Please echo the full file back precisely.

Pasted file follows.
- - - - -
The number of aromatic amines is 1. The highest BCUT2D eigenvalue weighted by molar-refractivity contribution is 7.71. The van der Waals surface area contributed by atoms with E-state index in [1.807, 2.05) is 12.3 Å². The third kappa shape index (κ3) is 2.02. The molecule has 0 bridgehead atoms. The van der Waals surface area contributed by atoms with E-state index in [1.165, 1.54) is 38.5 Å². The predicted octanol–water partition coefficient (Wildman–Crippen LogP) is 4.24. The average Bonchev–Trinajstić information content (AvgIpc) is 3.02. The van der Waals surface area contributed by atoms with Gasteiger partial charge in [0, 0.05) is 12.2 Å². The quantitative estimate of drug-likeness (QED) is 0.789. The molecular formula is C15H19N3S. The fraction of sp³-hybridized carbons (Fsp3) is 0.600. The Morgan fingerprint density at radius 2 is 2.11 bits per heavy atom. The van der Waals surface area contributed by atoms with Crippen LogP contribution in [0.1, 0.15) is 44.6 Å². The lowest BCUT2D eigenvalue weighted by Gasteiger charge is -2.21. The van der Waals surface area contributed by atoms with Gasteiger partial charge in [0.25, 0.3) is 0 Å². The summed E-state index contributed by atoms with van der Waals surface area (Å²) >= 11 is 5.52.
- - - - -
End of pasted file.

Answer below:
The number of aromatic amines is 1. The highest BCUT2D eigenvalue weighted by molar-refractivity contribution is 7.71. The van der Waals surface area contributed by atoms with E-state index in [1.807, 2.05) is 12.3 Å². The third kappa shape index (κ3) is 2.02. The molecule has 0 bridgehead atoms. The van der Waals surface area contributed by atoms with E-state index in [1.165, 1.54) is 38.5 Å². The predicted octanol–water partition coefficient (Wildman–Crippen LogP) is 4.24. The average Bonchev–Trinajstić information content (AvgIpc) is 3.02. The van der Waals surface area contributed by atoms with Gasteiger partial charge in [0, 0.05) is 12.2 Å². The quantitative estimate of drug-likeness (QED) is 0.789. The molecular formula is C15H19N3S. The fraction of sp³-hybridized carbons (Fsp3) is 0.600. The Morgan fingerprint density at radius 2 is 2.11 bits per heavy atom. The van der Waals surface area contributed by atoms with Crippen LogP contribution in [0.1, 0.15) is 44.6 Å². The lowest BCUT2D eigenvalue weighted by Gasteiger charge is -2.21. The van der Waals surface area contributed by atoms with Gasteiger partial charge in [0.25, 0.3) is 0 Å². The summed E-state index contributed by atoms with van der Waals surface area (Å²) >= 11 is 5.52.